Nonlame−47.18 (7.30)−49.17 (6.90)−46.82 (5.84)−47.16 (4.75)−48.59 (5.35)
  Minimum
   Lame−108.61 (5.71)−109.95 (4.49)*−109.96 (5.05)−109.90 (5.19)*−109.97 (4.11)*
   Nonlame−109.44 (4.89)−111.19 (4.83)−110.59 (5.93)−111.44 (3.80)−112.05 (5.24)
  Mean
   Lame−92.60 (5.21)−93.35 (3.51)*−93.10 (3.85)*−93.28 (4.65)*−93.09 (3.45)*
   Nonlame−93.76 (4.94)−95.71 (4.26)−94.48 (4.56)−95.17 (3.36)−95.79 (3.89)
 Range of motion (°)
   Lame63.58 (8.40)65.20 (7.97)*65.71 (7.27)*65.60 (7.51)66.14 (6.18)*
   Nonlame62.26 (7.83)62.02 (8.35)63.77 (8.38)64.28 (5.79)3.45 (7.51)
Terminal-swingX velocity (m/s)
  Maximum
   Lame6.441 (0.447)6.570 (0.543)*6.549 (0.311)*6.506 (0.301)*6.408 (0.375)
   Nonlame6.541 (0.461)6.798 (0.631)6.776 (0.350)6.630 (0.283)6.554 (0.569)
 X acceleration (m/s2)
  Minimum
   Lame−112.149 (19.935)−111.768 (18.594)*−111.204 (18.745)*−108.434 (21.057)*−107.882 (18.833)*
   Nonlame−115.652 (21.334)−117.054 (21.282)−117.807 (18.521)−115.521 (17.555)−120.979 (21.790)
 Z position (m)
  Maximum
   Lame0.051 (0.011)0.048 (0.011)0.050 (0.010)*0.052 (0.011)0.049 (0.010)*
   Nonlame0.049 (0.007)0.048 (0.009)0.045 (0.007)0.049 (0.011)0.043 (0.008)
 Z velocity (m/s)
  Maximum
   Lame0.361 (0.422)0.349 (0.328)*0.393 (0.378)0.322 (0.333)*0.475 (0.349)*
   Nonlame0.411 (0.336)0.452 (0.346)0.481 (0.343)0.461 (0.339)0.540 (0.271)
Total-swingDuration (s)
  Lame0.384 (0.020)0.384 (0.015)*0.390 (0.018)*0.387 (0.024)0.385 (0.016)
  Nonlame0.382 (0.022)0.380 (0.017)0.379 (0.017)0.373 (0.015)0.385 (0.021)
 X position (m)
  Mean
   Lame0.968 (0.084)0.977 (0.073)0.997 (0.104)*0.989 (0.098)0.972 (0.073)
   Nonlame0.973 (0.097)0.995 (0.092)0.966 (0.080)0.958 (0.081)0.960 (0.073)
 Z position (m)
  Maximum
   Lame0.105 (0.022)0.105 (0.021)0.105 (0.021)0.112 (0.023)*0.110 (0.018)*
   Nonlame0.105 (0.021)0.102 (0.014)0.100 (0.016)0.104 (0.022)0.089 (0.017)
 Z acceleration (m/s2)
  Minimum
   Lame−64.874 (20.016)−64.342 (22.429)−62.268 (19.104)*−59.883 (17.749)*−72.141 (28.065)
   Nonlame−68.435 (19.209)−68.599 (27.219)−76.094 (26.389)−70.488 (16.100)−64.823 (15.505)

See Table 1 for key.

Interlimb kinematic changes—Among the treatments, 34 of 94 (36.2%) kinematic variables varied significantly between the lame and nonlame forelimbs. Of those variables, significant interlimb differences were detected for 14 of 36 cranial-to-caudal (X) variables, 17 of 35 vertical (Z) variables, 2 of 17 sagittal-plane orientation variables, and 1 of 6 temporal variables. Significant interlimb differences were detected during all segments of the stride and for all treatments.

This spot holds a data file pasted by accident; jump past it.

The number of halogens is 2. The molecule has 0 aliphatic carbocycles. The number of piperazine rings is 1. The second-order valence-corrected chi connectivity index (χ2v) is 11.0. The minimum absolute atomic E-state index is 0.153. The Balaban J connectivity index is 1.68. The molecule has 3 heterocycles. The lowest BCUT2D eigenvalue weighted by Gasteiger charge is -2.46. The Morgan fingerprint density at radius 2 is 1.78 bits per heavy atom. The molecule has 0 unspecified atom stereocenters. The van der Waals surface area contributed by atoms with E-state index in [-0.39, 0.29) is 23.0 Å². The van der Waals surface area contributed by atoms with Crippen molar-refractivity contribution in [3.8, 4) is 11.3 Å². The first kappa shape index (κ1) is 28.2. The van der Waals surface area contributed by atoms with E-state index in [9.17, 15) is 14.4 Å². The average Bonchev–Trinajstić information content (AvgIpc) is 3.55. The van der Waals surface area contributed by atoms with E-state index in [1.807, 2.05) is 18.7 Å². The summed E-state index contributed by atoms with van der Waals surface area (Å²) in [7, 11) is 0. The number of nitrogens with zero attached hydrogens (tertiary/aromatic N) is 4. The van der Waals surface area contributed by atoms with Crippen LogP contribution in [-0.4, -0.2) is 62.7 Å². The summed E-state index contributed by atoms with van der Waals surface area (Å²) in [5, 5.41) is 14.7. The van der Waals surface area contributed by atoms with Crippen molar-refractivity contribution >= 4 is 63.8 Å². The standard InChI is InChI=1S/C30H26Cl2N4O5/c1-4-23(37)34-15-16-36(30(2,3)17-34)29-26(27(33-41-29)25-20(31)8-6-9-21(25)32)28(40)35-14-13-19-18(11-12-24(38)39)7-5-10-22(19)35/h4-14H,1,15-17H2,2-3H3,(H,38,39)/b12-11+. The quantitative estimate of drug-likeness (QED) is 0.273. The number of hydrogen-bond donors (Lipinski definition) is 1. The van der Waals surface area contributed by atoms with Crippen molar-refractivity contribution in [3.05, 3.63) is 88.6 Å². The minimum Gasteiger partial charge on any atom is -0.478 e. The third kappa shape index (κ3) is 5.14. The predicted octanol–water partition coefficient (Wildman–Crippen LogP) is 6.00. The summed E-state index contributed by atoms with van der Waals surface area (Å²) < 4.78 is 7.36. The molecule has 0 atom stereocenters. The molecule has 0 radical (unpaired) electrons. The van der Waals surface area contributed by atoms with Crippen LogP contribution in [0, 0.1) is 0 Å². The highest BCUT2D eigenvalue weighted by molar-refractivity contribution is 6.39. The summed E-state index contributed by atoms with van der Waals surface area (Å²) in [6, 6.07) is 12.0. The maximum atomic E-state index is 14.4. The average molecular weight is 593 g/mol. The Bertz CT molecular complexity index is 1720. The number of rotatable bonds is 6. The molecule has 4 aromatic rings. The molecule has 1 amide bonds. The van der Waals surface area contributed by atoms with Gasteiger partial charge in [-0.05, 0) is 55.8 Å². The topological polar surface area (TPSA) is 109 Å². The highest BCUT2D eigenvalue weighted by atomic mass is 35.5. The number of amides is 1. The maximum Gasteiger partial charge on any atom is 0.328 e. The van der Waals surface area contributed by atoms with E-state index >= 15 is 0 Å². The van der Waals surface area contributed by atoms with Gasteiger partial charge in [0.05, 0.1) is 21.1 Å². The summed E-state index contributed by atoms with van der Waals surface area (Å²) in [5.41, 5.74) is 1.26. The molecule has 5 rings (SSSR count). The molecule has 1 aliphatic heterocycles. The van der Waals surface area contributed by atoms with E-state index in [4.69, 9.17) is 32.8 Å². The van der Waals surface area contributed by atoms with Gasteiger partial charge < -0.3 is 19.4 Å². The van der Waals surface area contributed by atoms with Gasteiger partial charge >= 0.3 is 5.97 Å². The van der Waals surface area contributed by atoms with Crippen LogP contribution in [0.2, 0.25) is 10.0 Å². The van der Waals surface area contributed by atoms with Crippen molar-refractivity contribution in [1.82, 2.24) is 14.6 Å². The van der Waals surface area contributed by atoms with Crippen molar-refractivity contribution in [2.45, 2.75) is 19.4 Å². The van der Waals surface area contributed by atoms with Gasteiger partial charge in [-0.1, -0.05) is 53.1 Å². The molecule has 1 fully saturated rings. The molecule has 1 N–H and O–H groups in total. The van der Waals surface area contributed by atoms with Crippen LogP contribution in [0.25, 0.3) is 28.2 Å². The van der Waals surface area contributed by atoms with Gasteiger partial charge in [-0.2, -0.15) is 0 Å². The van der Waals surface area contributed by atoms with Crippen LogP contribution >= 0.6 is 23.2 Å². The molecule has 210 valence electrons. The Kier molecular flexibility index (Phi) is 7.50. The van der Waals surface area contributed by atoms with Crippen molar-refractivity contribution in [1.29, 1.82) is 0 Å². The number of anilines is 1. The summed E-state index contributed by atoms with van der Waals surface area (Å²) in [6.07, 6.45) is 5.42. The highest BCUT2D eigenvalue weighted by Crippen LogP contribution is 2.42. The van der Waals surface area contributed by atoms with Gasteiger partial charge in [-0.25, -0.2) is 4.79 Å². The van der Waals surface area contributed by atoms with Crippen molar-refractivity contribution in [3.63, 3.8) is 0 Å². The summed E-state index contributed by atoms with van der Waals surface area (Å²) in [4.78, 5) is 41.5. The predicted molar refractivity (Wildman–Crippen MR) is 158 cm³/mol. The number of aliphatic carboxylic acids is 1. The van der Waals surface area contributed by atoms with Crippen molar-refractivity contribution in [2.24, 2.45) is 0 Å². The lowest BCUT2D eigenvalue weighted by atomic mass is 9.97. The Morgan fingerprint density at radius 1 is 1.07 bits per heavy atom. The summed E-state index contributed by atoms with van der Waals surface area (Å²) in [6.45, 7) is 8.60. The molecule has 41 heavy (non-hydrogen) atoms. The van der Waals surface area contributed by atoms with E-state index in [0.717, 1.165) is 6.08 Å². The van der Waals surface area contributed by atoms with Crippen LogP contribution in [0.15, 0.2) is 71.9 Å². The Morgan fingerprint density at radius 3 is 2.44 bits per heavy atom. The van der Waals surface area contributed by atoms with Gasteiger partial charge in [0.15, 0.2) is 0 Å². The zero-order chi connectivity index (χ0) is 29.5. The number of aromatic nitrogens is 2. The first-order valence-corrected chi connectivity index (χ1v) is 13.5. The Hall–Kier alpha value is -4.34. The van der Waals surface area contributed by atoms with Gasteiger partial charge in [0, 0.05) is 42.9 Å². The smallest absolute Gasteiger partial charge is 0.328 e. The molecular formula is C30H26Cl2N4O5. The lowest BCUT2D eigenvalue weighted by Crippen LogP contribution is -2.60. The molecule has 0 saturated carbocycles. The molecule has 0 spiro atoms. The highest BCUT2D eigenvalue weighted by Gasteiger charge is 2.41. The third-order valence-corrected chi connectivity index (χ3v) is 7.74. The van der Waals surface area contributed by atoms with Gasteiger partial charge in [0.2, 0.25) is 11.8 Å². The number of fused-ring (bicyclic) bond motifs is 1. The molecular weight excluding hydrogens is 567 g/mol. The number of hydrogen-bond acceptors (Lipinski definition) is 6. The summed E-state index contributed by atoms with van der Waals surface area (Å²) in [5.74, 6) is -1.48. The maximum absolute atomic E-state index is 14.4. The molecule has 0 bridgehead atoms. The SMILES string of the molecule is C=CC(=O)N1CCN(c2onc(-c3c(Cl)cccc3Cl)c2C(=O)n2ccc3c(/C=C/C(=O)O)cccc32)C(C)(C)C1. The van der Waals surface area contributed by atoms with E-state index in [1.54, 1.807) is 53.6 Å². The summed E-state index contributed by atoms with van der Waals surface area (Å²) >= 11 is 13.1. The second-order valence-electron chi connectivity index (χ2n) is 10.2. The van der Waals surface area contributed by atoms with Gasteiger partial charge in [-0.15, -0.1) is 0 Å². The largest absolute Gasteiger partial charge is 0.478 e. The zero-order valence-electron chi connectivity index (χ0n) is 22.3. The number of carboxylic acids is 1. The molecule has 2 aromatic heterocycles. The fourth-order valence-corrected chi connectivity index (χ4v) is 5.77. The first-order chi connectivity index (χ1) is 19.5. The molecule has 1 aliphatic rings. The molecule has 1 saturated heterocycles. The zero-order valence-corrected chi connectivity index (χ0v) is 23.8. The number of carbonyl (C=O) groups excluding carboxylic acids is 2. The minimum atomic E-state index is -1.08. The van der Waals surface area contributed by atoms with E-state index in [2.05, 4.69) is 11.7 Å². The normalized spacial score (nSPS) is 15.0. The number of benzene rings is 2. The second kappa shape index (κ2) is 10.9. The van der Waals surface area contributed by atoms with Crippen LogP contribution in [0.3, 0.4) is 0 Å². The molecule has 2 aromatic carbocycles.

Discussion

Results of the present study indicated that multiple sagittal-plane hoof kinematic variables were significantly altered at a trot following induction of unilateral, weight-bearing forelimb lameness in clinically normal horses. These kinematic alterations were identified during both the stance and swing phases of the stride at even the most mild (grade 1) severity of lameness induced. Because the characterization of kinematic alterations among the different grades of lameness was beyond the scope of this study, multiple comparisons were not performed to determine whether alterations in kinematics were associated with severity of lameness; however, as expected, the number of kinematic variables that varied significantly from baseline (prior to induction of lameness) and between the lame and nonlame limbs increased as the severity of lameness that was induced increased.

During the total stance phase of the stride for horses at a trot, multiple kinematic variables were significantly altered, even at grade 1 lameness. Following induction of grades 1, 2, and 3 lameness, the right (lame) forelimb had a significantly greater caudal (X) acceleration at hoof-contact (ie, beginning of total stance), compared with that at baseline or for the left (nonlame) forelimb, and after administration of the perineural anesthesia, caudal acceleration of the lame limb at hoof contact appeared to return to that at baseline. This change in the cranial-to-caudal acceleration of the lame limb suggested that horses slow the advance of the lame limb to a greater extent than that of the nonlame limb before maximum weight bearing, which occurs during the middle of stance.